As part of a project supported by FAPESP, researchers at a startup called PollinTech are developing a strategy to use to sniffer bees to pollinate coffee crops. The firm took part alongside several other startups in the 22nd PIPE High Tech Entrepreneurship Program hosted by FAPESP to showcase innovative research (Pixabay)

Startup wants to train bees to pollinate coffee more precisely

17 de janeiro de 2023

By Elton Alisson  |  FAPESP Innovative R&D – Like dogs, bees can be trained as sniffers and are capable of performing a number of tasks that assist agricultural production. Thanks to their olfactory memory, sniffer bees learn to pollinate economically important agricultural crops such as coffee (Coffea arabica) more effectively by associating the scent of the crop with the environment where they collect pollen while feeding on nectar from flowers.

“Bees use signals such as color and scent to find and pollinate flowers. These signals can be used to train them in the laboratory so that they can more easily recognize target crops when colonies are released in the field and perform pollination more efficiently,” said ecologist João Marcelo Robazzi, who specializes in training bees.

To pursue these goals, corroborated during his PhD research on ecology at the State University of Campinas (UNICAMP) in São Paulo state, Brazil, and in neurosciences at Paul Sabatier University in Toulouse, France, Robazzi partnered with Marcela Barbosa, who has a PhD in entomology from the University of São Paulo (USP) in Ribeirão Preto, and Maria Imaculada Zucchi, a professor at UNICAMP and a researcher at the São Paulo’s Agency for Agribusiness Technology (APTA) in Piracicaba.

Together they founded PollinTech, a startup that aims to enhance the precision of coffee pollination by Africanized honeybees (Apis mellifera) via smell. “The aim of this smell-guided pollination strategy is not only to raise the productivity of coffee groves but also the quality of the beans,” Robazzi said.

To train the bees, the researchers developed synthetic biomolecules by blending artificial odors, which bees perceive as the natural perfume of coffee blossom. This work was part of a project supported by FAPESP’s Innovative Research in Small Business Program (PIPE).

By synthesizing these biomolecules, which mimic the smell of coffee blossom, and training bees to recognize them, the researchers expect to increase coffee production by more than 18%. “The solution we developed to mimic coffee fragrance will be used to train bees in the laboratory to locate this target crop more easily in the field and obtain a higher pollination rate, boosting coffee production and quality,” Robazzi said.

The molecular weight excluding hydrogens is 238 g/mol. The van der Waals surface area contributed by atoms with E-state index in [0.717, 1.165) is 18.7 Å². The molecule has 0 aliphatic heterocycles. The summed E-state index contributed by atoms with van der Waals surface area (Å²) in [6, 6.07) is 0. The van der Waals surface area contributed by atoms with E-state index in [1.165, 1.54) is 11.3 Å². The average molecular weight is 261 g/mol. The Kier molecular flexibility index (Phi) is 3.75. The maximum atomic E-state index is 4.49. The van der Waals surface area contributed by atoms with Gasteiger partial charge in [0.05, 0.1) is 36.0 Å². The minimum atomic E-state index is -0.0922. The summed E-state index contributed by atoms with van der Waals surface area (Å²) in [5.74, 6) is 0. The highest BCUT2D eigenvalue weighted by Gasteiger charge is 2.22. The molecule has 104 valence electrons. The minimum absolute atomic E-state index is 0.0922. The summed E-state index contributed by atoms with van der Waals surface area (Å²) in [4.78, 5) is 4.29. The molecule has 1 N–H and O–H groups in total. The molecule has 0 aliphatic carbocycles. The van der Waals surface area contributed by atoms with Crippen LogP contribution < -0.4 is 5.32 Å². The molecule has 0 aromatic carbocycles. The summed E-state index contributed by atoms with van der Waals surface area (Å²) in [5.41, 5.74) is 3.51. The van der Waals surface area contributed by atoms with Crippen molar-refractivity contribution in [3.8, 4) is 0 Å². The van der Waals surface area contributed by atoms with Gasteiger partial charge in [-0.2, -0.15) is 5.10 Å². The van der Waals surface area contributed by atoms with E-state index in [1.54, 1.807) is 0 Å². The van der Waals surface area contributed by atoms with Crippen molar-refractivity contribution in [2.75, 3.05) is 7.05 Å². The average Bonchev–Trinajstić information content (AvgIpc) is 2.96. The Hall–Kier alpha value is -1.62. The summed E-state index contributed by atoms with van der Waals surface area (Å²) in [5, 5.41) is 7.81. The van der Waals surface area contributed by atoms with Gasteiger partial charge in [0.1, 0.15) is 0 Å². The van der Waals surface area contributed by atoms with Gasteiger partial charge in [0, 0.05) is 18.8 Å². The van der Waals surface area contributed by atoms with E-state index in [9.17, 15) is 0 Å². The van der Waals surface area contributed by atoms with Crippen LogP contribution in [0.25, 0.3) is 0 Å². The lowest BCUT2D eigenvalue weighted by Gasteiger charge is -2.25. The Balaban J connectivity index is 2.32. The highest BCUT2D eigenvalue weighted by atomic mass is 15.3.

Preliminary results of laboratory experiments show the bees do not perceive differences between the synthetic biomolecules and the natural smell of coffee blossom. “The bees identified our blend with the natural odor of the flowers. Having been exposed to the synthetic biomolecules in the lab, they’ll know which smell to home in on when they’re released in the field and will pollinate more plants,” Barbosa said.

Studies conducted in other countries have shown that sunflower yields can be increased by 57% when the crop is pollinated by bees trained in a similar manner.

Low awareness

About 90% of the crops grown worldwide depend on pollinators to some extent, according to the Intergovernmental Science-Policy Platform on Biodiversity and Ecosystem Services (IPBES). Bees pollinate 75% of all plants cultivated and used directly or indirectly around the world.

In Brazil, the annual value of food crop pollination is estimated to be BRL 43 billion (now about USD 8.3 billion), and coffee accounts for 12% of this total. Of the 191 plants used for food production in Brazil, 114 depend on pollinators to reproduce (read more at:

“Research shows that pollinators increase coffee yields by 18% on average. This is reflected not just by quantity but also by the quality of the beans and of the end-product. According to some studies, certain sensory characteristics of the beverage can be enhanced by pollination,” Barbosa said.

Despite these benefits, when they participated in the 22nd PIPE High Tech Entrepreneurship Program (PIPE Entrepreneur), the researchers discovered that Brazilian coffee growers are not yet aware of the role played by pollination in coffee production.

“We believe commercialization of the solution we’ve developed should involve awareness raising and education of our customers about the importance of pollination to the coffee industry,” Robazzi said.

In interviews with prospects conducted during the training program to sense whether they could market the solution, they felt that specialty coffee growers were more interested than the rest, at least initially.

“We see the specialty coffee segment as an initial market, although our technology has the scalability to be extended to other growers, especially if they’re conducting a transition to regenerative agriculture,” Barbosa said in a presentation to the closing session of the training program on December 7, 2022.

The researchers now plan to test the solution in the field and develop it for use on other economically important crops, such as orange, avocado and açaí.

The presentations by the startups that took part in the 22nd PIPE High Tech Entrepreneurship Program can be watched at: